KTM 450 EXC Enhancements

2011 KTM 450 EXC Motorcycle

This is part two of my 2011 KTM 450 EXC review. In Part 1, Deciding on the KTM 450 EXC, I talked about my research and decision process that lead me to buy the KTM 450 EXC.

When I bought my 2011 KTM 450 EXC a few months ago, I already knew it would require some changes. I’d read many blogs and discussion boards talking about how poorly it ran because of everything KTM had to do in making it street legal. Rather than jump into the changes, I wanted to ride the bike for a bit and decide for myself what needed to be done. I’ll break them down into mandatory changes from day 1, and other changes you should probably consider depending on your riding habits.

Mandatory Changes from Day 1

Fortunately for me, the Motor Cafe in Sunnyvale, CA delivered the bike to my home. The primary reason is that with the stock jetting it runs like crap. I don’t think that even KTM would be offended by this statement. They already know it. In order to pass emissions for street registration the carburetor jetting is very lean. My bike would hardly idle, hesitated like crazy on acceleration, and the exhaust popped like crazy on deceleration. Basically, it was unrideable.

I have a friend that owns a KTM 450 XC-W, the pure off road variant of the EXC. He was kind enough to mess with the carburetor settings to at least make it rideable, but the improvement is marginal. Greg,the KTM sales guy at the Motor Cafe, had told me I would want to put in a JD Jetting Kit. He was right. I also talked to Maico Bill at HT-Racing. He put the XC-W jetting into his EXC. In the end, it seemed like the JD Jetting Kit would be simpler to install, and be a little less edgy than the pure racing jetting of the XC-W.

The kit includes multi-tapered needles designed specifically for the 450 EXC. Installing the JD Jetting Kit was relatively easy, even for a novice like me. I was a little concerned about taking apart the carburetor, but the instructions from JD Jetting were quite good. Along with pictures from their web site, I managed to change both the main and pilot jets and the o-ring linkage. If you have tried to adjust the fuel mixture screw on the carburetor, you probably also found it impossible to reach with your hand, or any kind of tool. I also put in a new fuel mixture screw that is designed to be easily adjusted by hand.

Once the new jetting was installed, the performance was amazing. No more idling problems. No more hesitation. Hardly any popping on deceleration. This is a “must do” change to any new KTM 450 EXC. This is probably the only thing I consider a Day 1 change. There are other changes I’d considered highly desirable, but you may want to put on a few miles to get a sense for the bike, and your riding environment. I’ll talk about these next.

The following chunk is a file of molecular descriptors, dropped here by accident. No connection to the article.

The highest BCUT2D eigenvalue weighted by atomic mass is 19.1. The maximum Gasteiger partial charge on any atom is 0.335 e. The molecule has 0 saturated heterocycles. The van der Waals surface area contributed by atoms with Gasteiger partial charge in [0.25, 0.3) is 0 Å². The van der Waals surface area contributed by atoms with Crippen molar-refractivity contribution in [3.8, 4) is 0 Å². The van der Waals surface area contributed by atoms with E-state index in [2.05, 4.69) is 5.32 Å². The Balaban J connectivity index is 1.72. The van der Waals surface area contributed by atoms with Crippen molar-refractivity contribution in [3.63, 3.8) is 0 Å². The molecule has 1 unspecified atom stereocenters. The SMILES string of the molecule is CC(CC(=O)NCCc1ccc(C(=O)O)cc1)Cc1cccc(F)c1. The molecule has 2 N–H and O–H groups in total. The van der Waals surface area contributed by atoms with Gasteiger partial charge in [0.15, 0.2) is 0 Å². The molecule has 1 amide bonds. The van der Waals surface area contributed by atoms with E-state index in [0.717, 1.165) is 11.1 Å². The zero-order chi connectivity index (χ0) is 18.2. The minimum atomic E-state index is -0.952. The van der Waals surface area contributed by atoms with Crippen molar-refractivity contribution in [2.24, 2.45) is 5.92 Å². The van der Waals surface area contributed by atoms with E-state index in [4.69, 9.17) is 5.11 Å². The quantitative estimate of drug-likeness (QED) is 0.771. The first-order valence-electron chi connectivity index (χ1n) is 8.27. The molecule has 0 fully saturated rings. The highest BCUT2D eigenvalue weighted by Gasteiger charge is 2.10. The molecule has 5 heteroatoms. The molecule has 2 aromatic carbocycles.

Highly Desirable Improvements

After riding the bike on the street and trail, I realized it is geared to do 75 mph on the highway. I don’t know about you, but for me, I wanted much better low-speed performance. I didn’t plan to do any long highway rides. In stock form, the 450 EXC comes with a 15 tooth front sprocket and a 45 tooth rear sprocket. This was fine for the street, but I hardly got out of first gear on the trails. I changed to a 14 tooth front sprocket and a 48 tooth rear sprocket. This allowed me to keep using the existing chain. This gearing was still reasonable for street riding, even highway speeds, but provided much better low speed performance. I could now get out of first gear at low speeds, and grunt around in second gear. Second gear provides much less abrupt throttle control than first gear for tight trails or tough conditions.

Is this the ideal gearing for the 450 EXC? That probably depends on your riding. At times, the gearing still seems a little tall. I’ve talked two other people with 450 EXCs and they have changed to a 13 tooth sprocket on the front, and a 50 tooth sprocket on the back. I may experiment with this gearing some day to see if it better fits my riding. I suspect it may, but I’m reasonably happy for now.

Now that the bike was running great, and geared for trails, it was a lot of fun to ride. This lead me to discover the next highly desirable change. Sitting on the bike for a couple of hours was a pain in the butt. The stock seat was quite hard. But even worse, had squared off edges that dug into my upper thighs. A friend of mine has an Enduro Engineering seat and a Guts set for his KTM. I decided to replace the stock seat with an Enduro Engineering Standard Height Soft Comfort Seat. This was a major improvement. Now my arms and legs get tired before my butt gives out.

Other Changes or Improvements

I’ve made a couple of other changes that I consider optional, but probably highly desirable. The stock mirrors on the 450 EXC are amazing. Very high quality. Very little vibration on the road. Very likely to break off in a crash. I bought a very inexpensive KTM mirror that folds away into the handlebars when riding off road. On the street it isn’t as good as the stock mirror in terms of visibility and vibration, but since I mostly ride off road it works for me.

The license plate holder had these funky reflector holder that sticks out the sides. It probably wouldn’t survive a crash. I removed it and put some stick on bicycle reflectors on the fender. I also mounted the license plate sideways to minimize the likelihood of it catching on something.